Yesterday I was reading an article about indigenous gender identity. Before the "Great Colonial Flood," the indigenous tribes were pretty cool and laid back about what made a man or a woman and gays (Two Spirits) were accepted as the norm and were in fact considered to be a blessing if a Two Spirit was part of your family. Many tribes also were matriarchal with at least one where the women owned just about everything while their husbands owned just their medicines and weapons. Of course, this all was disrupted big time when Europeans arrived with their God. Part of the genocide that followed was the White Man's attempt to beat the "devil" out of the 500 Tribes through any means necessary. Over time the role of women in the tribes was diminished because the Judeo-Christian God said men were supposed to be in charge and women were to be subservient to them. Violence against Indigenous women and the people of Two Spirits grew and often became minimized or dismissed both within and outside of Indigenous communities.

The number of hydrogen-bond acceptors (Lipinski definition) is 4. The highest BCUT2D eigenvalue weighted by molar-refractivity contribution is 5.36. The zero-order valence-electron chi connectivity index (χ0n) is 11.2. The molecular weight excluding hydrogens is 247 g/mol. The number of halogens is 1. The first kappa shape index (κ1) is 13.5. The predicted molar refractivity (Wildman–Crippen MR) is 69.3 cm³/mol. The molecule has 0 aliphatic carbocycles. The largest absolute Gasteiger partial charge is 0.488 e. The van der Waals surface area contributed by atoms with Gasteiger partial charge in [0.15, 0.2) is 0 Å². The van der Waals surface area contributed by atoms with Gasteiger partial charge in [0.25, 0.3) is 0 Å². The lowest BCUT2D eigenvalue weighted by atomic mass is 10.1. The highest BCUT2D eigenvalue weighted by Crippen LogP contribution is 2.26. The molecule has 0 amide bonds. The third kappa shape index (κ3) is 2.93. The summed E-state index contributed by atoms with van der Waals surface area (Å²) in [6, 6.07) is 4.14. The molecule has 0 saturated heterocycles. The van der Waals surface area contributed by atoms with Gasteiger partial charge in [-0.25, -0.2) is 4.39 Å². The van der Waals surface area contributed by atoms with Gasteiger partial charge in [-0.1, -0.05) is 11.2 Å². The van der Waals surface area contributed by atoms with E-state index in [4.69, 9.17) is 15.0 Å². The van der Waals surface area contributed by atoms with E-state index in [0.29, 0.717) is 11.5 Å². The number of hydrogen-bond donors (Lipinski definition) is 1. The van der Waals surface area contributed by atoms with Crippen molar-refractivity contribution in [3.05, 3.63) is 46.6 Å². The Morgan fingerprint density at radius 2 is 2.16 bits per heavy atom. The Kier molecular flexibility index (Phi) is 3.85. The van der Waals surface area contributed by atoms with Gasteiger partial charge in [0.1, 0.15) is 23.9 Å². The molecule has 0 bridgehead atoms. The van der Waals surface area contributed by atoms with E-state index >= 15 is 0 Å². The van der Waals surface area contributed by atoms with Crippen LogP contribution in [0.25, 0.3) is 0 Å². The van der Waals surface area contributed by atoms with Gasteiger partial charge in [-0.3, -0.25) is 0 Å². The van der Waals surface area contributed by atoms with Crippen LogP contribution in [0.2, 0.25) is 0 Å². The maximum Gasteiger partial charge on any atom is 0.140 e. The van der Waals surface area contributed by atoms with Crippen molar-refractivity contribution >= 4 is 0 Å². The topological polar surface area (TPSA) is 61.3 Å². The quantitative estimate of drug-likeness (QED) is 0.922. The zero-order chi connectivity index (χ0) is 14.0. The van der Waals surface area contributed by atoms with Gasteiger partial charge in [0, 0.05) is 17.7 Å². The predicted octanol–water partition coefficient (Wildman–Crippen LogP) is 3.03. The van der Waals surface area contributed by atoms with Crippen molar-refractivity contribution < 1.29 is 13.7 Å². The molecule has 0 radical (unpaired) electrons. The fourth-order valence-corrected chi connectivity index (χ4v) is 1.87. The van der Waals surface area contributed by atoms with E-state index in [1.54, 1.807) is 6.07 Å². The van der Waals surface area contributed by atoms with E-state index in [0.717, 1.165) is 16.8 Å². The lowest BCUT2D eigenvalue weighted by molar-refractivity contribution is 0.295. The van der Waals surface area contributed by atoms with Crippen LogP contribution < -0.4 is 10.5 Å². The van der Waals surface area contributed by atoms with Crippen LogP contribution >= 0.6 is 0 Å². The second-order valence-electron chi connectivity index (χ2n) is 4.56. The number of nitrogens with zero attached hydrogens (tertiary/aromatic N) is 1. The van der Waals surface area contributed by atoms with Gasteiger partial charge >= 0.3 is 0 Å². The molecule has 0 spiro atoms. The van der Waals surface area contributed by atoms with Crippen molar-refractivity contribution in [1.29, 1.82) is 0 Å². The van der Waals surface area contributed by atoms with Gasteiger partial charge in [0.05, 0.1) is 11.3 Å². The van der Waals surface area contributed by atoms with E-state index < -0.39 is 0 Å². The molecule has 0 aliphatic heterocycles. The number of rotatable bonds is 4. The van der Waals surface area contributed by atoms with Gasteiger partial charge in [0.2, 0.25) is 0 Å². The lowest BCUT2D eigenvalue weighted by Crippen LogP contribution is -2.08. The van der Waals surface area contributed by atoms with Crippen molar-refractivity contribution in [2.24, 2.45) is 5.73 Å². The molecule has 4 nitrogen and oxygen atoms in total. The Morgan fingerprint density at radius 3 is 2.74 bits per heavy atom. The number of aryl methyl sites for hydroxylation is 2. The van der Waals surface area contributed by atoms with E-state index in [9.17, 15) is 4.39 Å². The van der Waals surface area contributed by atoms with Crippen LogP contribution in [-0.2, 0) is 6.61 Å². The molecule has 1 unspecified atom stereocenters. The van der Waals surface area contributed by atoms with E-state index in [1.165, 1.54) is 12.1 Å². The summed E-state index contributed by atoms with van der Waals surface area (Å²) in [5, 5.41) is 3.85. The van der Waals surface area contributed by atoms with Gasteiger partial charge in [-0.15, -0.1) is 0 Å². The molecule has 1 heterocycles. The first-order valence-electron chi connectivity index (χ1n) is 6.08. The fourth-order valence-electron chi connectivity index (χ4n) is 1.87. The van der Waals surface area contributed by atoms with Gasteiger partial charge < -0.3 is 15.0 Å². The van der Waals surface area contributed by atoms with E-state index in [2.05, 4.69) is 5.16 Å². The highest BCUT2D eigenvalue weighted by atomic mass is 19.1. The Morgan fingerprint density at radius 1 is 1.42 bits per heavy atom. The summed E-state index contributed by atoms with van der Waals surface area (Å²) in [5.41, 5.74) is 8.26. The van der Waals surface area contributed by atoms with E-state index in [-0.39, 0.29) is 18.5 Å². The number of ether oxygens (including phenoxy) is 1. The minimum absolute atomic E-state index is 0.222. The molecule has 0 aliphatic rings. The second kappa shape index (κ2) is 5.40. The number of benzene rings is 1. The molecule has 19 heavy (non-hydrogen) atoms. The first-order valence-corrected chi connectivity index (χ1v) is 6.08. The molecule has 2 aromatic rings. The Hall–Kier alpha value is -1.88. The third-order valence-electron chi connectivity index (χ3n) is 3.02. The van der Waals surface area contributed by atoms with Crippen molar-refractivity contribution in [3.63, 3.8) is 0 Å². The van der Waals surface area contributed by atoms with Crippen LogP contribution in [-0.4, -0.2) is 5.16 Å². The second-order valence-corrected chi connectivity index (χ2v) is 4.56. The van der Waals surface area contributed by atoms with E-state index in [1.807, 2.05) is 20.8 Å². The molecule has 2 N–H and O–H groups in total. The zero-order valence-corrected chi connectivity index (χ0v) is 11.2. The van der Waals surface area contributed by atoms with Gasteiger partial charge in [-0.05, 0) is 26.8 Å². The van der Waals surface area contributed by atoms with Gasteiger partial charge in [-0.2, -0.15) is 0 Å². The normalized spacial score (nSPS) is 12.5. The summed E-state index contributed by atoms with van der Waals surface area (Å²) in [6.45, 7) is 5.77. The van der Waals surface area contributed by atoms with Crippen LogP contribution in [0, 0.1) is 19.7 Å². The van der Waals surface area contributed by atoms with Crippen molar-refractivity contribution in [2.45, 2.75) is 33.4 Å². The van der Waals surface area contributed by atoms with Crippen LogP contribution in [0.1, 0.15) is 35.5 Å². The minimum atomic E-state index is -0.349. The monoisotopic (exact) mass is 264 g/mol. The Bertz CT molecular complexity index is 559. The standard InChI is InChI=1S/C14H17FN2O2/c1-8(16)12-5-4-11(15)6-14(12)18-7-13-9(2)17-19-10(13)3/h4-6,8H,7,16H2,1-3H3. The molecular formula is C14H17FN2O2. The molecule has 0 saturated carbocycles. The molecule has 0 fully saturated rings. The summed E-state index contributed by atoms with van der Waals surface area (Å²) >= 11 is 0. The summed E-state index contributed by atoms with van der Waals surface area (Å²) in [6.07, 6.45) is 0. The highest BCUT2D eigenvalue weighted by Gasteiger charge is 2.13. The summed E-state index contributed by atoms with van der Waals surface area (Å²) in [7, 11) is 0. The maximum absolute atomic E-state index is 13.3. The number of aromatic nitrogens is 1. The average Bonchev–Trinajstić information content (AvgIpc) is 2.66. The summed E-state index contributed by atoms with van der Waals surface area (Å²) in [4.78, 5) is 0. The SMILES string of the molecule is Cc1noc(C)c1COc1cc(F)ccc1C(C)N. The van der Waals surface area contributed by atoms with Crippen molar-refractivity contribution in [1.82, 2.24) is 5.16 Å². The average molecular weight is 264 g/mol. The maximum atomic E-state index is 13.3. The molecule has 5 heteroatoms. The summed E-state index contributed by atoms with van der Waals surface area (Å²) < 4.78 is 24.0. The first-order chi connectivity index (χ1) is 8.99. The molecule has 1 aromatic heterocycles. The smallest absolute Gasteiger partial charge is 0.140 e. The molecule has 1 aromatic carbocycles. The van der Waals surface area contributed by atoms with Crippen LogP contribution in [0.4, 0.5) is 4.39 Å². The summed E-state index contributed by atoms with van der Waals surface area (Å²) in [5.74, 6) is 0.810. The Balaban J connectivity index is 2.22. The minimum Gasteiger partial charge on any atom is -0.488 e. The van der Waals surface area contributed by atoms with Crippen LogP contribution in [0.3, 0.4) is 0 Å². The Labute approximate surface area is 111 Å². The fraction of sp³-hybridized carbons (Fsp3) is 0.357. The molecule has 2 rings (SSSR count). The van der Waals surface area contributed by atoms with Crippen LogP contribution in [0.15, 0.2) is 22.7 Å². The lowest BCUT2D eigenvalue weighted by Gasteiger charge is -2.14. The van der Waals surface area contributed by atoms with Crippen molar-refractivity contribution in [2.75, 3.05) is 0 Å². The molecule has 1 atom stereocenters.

The article made me think of Rosalie's red hand painted across her mouth as she ran alone and bravely for all of those who have been killed or are missing. I couldn't shake that bloody red hand out of my head and wondered why I never saw this malignant behavior towards women in the New Seminole. Instead, I saw the most romantic and supportive relationship between Nokosee's parents. Busimanolotome Osceola, founder of the New Seminole, led by example and his son paid attention-- Nokosee is the most loving and supportive husband a woman could want.
And then I saw this new hand evolving behind my eyes which symbolizes a family of colors. I rounded up the usual suspects at the Miccosukee Embassy and made prints of Nokosee's, mine, and Haalie's hands. This is who we and the NS are: a tribe of many colors, young and old, gay and straight fighting for Gaia.